Petition to the United Nations

Herbert APTHEKER   |   Max YERGAN

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"THE NEGRO PEOPLE… DEMAND FULL FREEDOM AND ABSOLUTE EQUALITY. NOTHING SHORT OF THIS WILL SATISFY THEM. WHERE ONE IS ENSLAVED, ALL ARE IN CHAINS": FIRST EDITION OF THE NCC 1946 PETITION… TO THE UNITED NATIONS, IN ORIGINAL WRAPPERS

(APTHEKER, Herbert) (YERGAN, Max). A Petition… to the United Nations on behalf of 13 million oppressed Negro citizens of the United States of America. (New York: National Negro Congress, 1946). Slim octavo, original black and ivory self-wrappers; pp. (1), 2-15 (1).

First edition of a very scarce 1946 publication by the embattled National Negro Congress documenting "its most innovative program, the petition to the UN"—containing W.E.B. Du Bois scholar and historian Herbert Aptheker's authoritative Oppression of the American Negro—in fragile original wrappers.

After WWII Black Americans and returning Black soldiers continued to face a war at home with entrenched racism and a Truman presidency in which secretary of state Byrnes "believed that African Americans should have 'neither political equality nor social equality.'" With "the American justice system maintaining an astounding silence on the lynching, torture and police brutality that Blacks endured,… the National Negro Congress (NNC) became convinced that the only hope for redress lay with the United Nations. On May 17, 1946, just weeks prior to the NNC's Tenth Annual Convention, its leadership asked historian Herbert Aptheker to draft an eight-page report to the UN" (Anderson, From Hope to Disilluson, 554). Featured here, it speaks to a nation in which millions of Black Americans are "subjected to a brutal system of oppression and discrimination… the cancer of racism has spread its poison throughout the life of America… the Negro people… demand full freedom and absolute equality. Nothing short of this will satisfy them. Where one is enslaved, all are in chains."

Aptheker details statistics on "a range of inhumane conditions, of which lynching was only the most obvious." He notes Black Americans are "deprived, by subterfuge and force, of the vital right of suffrage" and documents how the "prattle about 'separate but equal'" is disproved by minimal support for Black classrooms that is less than one half of southern white schools. The NNC "prefaced Aptheker's searing report with a brief rationale that laid out the UN's authority to 'end the oppression of the American Negro.'" When it was presented at the June 1, 1946 NNC convention, delegates responded with a "'universal storm of applause." After the NNC presented it to the UN secretary general's office on June 6, "the FBI tried to play down the petition," stating "the NNC is a Communist Front Organization'" and hinting it was engaged in treason (Anderson, Eyes Off the Prize, 81-82). Before its petition could be reviewed by the UN, the NNC was told it "had to prove that the rights of African Americans were being violated… The emerging Cold War and the rise of anti-Communist hysteria made it impossible for the NNC to respond." Ultimately its "most innovative program, the petition to the UN, was destined to fail." By early 1947 the NNC was dissolved and "absorbed into the emerging Civil Rights Congress" (Anderson, From Hope, 545-53). First edition: Foreword by NNC President Max Yergan; printings of "Letters of Transmittal" by Yergan and Revels Cayton, NNC Exeutive Secretary, to UN Secretary General and President Truman; Aptheker's The Oppression of the American Negro: The Facts. Rear wrapper with "How To Support the United Nations Petition… Write Today."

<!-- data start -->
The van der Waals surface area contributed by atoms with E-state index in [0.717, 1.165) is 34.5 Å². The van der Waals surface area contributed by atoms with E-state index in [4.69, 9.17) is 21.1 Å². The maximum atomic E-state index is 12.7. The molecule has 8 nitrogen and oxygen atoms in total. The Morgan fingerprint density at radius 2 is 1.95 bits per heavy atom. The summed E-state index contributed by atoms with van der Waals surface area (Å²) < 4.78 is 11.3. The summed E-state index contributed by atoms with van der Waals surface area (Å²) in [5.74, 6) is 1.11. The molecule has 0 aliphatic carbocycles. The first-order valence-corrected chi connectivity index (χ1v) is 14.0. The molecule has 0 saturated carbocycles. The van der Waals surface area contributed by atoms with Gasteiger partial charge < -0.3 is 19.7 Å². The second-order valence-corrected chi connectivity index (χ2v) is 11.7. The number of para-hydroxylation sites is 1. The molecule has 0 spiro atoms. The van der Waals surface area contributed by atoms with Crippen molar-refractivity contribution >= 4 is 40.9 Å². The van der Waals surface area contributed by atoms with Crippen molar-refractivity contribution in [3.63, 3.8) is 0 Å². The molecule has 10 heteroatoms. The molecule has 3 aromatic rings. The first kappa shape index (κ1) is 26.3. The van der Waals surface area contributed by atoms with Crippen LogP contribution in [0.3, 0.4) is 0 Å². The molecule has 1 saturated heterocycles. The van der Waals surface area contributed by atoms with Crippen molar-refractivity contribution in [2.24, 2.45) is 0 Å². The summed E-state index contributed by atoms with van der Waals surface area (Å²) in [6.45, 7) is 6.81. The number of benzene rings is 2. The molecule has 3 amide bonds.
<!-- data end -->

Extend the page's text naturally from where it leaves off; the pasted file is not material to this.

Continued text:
Text very fresh with only trace of bookseller ticket removal to front wrapper. A fine copy.

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